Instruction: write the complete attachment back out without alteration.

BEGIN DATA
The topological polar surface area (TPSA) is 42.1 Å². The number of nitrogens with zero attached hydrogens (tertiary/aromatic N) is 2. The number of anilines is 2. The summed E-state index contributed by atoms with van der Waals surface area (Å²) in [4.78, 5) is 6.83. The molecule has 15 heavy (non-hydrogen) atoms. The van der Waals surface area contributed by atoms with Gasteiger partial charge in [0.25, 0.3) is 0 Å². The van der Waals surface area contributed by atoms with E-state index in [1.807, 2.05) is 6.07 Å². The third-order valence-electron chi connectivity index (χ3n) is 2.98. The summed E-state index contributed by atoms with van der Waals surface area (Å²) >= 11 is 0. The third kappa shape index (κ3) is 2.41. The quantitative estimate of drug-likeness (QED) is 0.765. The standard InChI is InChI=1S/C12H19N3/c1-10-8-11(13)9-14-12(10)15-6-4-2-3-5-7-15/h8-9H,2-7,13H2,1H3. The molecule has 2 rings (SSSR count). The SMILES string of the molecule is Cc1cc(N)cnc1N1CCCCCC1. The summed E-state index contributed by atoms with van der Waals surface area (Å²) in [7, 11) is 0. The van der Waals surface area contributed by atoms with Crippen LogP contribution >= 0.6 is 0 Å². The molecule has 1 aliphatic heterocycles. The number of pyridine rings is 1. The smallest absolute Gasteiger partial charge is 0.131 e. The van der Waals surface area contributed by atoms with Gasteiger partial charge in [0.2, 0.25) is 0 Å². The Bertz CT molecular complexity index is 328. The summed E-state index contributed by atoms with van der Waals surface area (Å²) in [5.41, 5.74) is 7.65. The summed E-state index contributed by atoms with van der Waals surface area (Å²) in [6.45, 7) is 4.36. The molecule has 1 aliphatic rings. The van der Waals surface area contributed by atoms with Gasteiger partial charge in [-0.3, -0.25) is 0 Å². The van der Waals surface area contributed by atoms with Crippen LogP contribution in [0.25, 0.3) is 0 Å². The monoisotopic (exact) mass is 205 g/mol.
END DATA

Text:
The topological polar surface area (TPSA) is 42.1 Å². The number of nitrogens with zero attached hydrogens (tertiary/aromatic N) is 2. The number of anilines is 2. The summed E-state index contributed by atoms with van der Waals surface area (Å²) in [4.78, 5) is 6.83. The molecule has 15 heavy (non-hydrogen) atoms. The van der Waals surface area contributed by atoms with Gasteiger partial charge in [0.25, 0.3) is 0 Å². The van der Waals surface area contributed by atoms with E-state index in [1.807, 2.05) is 6.07 Å². The third-order valence-electron chi connectivity index (χ3n) is 2.98. The summed E-state index contributed by atoms with van der Waals surface area (Å²) >= 11 is 0. The third kappa shape index (κ3) is 2.41. The quantitative estimate of drug-likeness (QED) is 0.765. The standard InChI is InChI=1S/C12H19N3/c1-10-8-11(13)9-14-12(10)15-6-4-2-3-5-7-15/h8-9H,2-7,13H2,1H3. The molecule has 2 rings (SSSR count). The SMILES string of the molecule is Cc1cc(N)cnc1N1CCCCCC1. The summed E-state index contributed by atoms with van der Waals surface area (Å²) in [7, 11) is 0. The van der Waals surface area contributed by atoms with Crippen LogP contribution >= 0.6 is 0 Å². The molecule has 1 aliphatic heterocycles. The number of pyridine rings is 1. The smallest absolute Gasteiger partial charge is 0.131 e. The van der Waals surface area contributed by atoms with Gasteiger partial charge in [0.2, 0.25) is 0 Å². The Bertz CT molecular complexity index is 328. The summed E-state index contributed by atoms with van der Waals surface area (Å²) in [5.41, 5.74) is 7.65. The summed E-state index contributed by atoms with van der Waals surface area (Å²) in [6.45, 7) is 4.36. The molecule has 1 aliphatic rings. The van der Waals surface area contributed by atoms with Gasteiger partial charge in [-0.3, -0.25) is 0 Å². The van der Waals surface area contributed by atoms with Crippen LogP contribution in [0.25, 0.3) is 0 Å². The monoisotopic (exact) mass is 205 g/mol.